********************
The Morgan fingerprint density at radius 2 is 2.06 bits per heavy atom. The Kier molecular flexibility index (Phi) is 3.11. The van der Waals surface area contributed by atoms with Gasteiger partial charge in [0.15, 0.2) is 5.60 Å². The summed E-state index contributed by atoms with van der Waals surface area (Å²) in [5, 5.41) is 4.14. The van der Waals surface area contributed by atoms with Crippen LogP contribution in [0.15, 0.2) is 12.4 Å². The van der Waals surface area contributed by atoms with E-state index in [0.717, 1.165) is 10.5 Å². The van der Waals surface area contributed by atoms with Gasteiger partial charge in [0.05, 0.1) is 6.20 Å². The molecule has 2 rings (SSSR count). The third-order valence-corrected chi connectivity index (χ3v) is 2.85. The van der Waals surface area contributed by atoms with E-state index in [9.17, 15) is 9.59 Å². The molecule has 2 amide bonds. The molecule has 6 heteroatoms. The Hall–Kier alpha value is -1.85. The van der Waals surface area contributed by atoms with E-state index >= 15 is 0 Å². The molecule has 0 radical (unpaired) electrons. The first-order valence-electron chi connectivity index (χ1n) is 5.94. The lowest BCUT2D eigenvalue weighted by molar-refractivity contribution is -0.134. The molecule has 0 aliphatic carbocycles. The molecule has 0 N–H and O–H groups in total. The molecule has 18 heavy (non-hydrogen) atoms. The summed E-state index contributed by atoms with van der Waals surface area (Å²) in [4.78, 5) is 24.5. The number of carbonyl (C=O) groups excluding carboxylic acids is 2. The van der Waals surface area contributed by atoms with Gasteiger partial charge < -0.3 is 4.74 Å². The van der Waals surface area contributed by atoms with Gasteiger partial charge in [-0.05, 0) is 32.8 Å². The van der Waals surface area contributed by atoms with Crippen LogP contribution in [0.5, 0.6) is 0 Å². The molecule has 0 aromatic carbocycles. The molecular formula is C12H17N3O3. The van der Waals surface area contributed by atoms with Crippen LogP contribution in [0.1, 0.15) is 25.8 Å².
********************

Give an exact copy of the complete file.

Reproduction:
The Morgan fingerprint density at radius 2 is 2.06 bits per heavy atom. The Kier molecular flexibility index (Phi) is 3.11. The van der Waals surface area contributed by atoms with Gasteiger partial charge in [0.15, 0.2) is 5.60 Å². The summed E-state index contributed by atoms with van der Waals surface area (Å²) in [5, 5.41) is 4.14. The van der Waals surface area contributed by atoms with Crippen LogP contribution in [0.15, 0.2) is 12.4 Å². The van der Waals surface area contributed by atoms with E-state index in [0.717, 1.165) is 10.5 Å². The van der Waals surface area contributed by atoms with Gasteiger partial charge in [0.05, 0.1) is 6.20 Å². The molecule has 2 rings (SSSR count). The third-order valence-corrected chi connectivity index (χ3v) is 2.85. The van der Waals surface area contributed by atoms with E-state index in [9.17, 15) is 9.59 Å². The molecule has 2 amide bonds. The molecule has 6 heteroatoms. The Hall–Kier alpha value is -1.85. The van der Waals surface area contributed by atoms with E-state index >= 15 is 0 Å². The molecule has 0 radical (unpaired) electrons. The first-order valence-electron chi connectivity index (χ1n) is 5.94. The lowest BCUT2D eigenvalue weighted by molar-refractivity contribution is -0.134. The molecule has 0 aliphatic carbocycles. The molecule has 0 N–H and O–H groups in total. The molecule has 18 heavy (non-hydrogen) atoms. The summed E-state index contributed by atoms with van der Waals surface area (Å²) in [4.78, 5) is 24.5. The number of carbonyl (C=O) groups excluding carboxylic acids is 2. The van der Waals surface area contributed by atoms with Gasteiger partial charge < -0.3 is 4.74 Å². The van der Waals surface area contributed by atoms with Gasteiger partial charge in [-0.05, 0) is 32.8 Å². The van der Waals surface area contributed by atoms with Crippen LogP contribution in [0.5, 0.6) is 0 Å². The molecule has 0 aromatic carbocycles. The molecular formula is C12H17N3O3. The van der Waals surface area contributed by atoms with Crippen LogP contribution in [0.1, 0.15) is 25.8 Å².